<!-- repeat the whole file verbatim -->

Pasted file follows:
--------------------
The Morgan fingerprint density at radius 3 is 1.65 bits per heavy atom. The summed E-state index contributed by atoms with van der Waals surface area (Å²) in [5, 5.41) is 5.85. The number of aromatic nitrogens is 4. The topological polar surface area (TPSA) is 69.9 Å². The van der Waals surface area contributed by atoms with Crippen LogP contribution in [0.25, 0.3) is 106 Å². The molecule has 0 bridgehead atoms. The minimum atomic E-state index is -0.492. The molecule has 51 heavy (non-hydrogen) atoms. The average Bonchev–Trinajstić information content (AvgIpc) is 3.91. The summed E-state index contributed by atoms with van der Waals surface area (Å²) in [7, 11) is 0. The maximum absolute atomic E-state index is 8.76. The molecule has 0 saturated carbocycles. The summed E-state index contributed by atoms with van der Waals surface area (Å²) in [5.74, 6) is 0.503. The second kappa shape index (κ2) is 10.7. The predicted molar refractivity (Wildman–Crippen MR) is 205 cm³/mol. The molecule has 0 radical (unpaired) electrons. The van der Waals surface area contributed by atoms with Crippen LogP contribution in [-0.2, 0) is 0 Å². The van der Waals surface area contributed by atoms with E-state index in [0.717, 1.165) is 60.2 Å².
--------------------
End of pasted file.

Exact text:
The Morgan fingerprint density at radius 3 is 1.65 bits per heavy atom. The summed E-state index contributed by atoms with van der Waals surface area (Å²) in [5, 5.41) is 5.85. The number of aromatic nitrogens is 4. The topological polar surface area (TPSA) is 69.9 Å². The van der Waals surface area contributed by atoms with Crippen LogP contribution in [0.25, 0.3) is 106 Å². The molecule has 0 bridgehead atoms. The minimum atomic E-state index is -0.492. The molecule has 51 heavy (non-hydrogen) atoms. The average Bonchev–Trinajstić information content (AvgIpc) is 3.91. The summed E-state index contributed by atoms with van der Waals surface area (Å²) in [7, 11) is 0. The maximum absolute atomic E-state index is 8.76. The molecule has 0 saturated carbocycles. The summed E-state index contributed by atoms with van der Waals surface area (Å²) in [5.74, 6) is 0.503. The second kappa shape index (κ2) is 10.7. The predicted molar refractivity (Wildman–Crippen MR) is 205 cm³/mol. The molecule has 0 radical (unpaired) electrons. The van der Waals surface area contributed by atoms with Crippen LogP contribution in [-0.2, 0) is 0 Å². The van der Waals surface area contributed by atoms with E-state index in [0.717, 1.165) is 60.2 Å².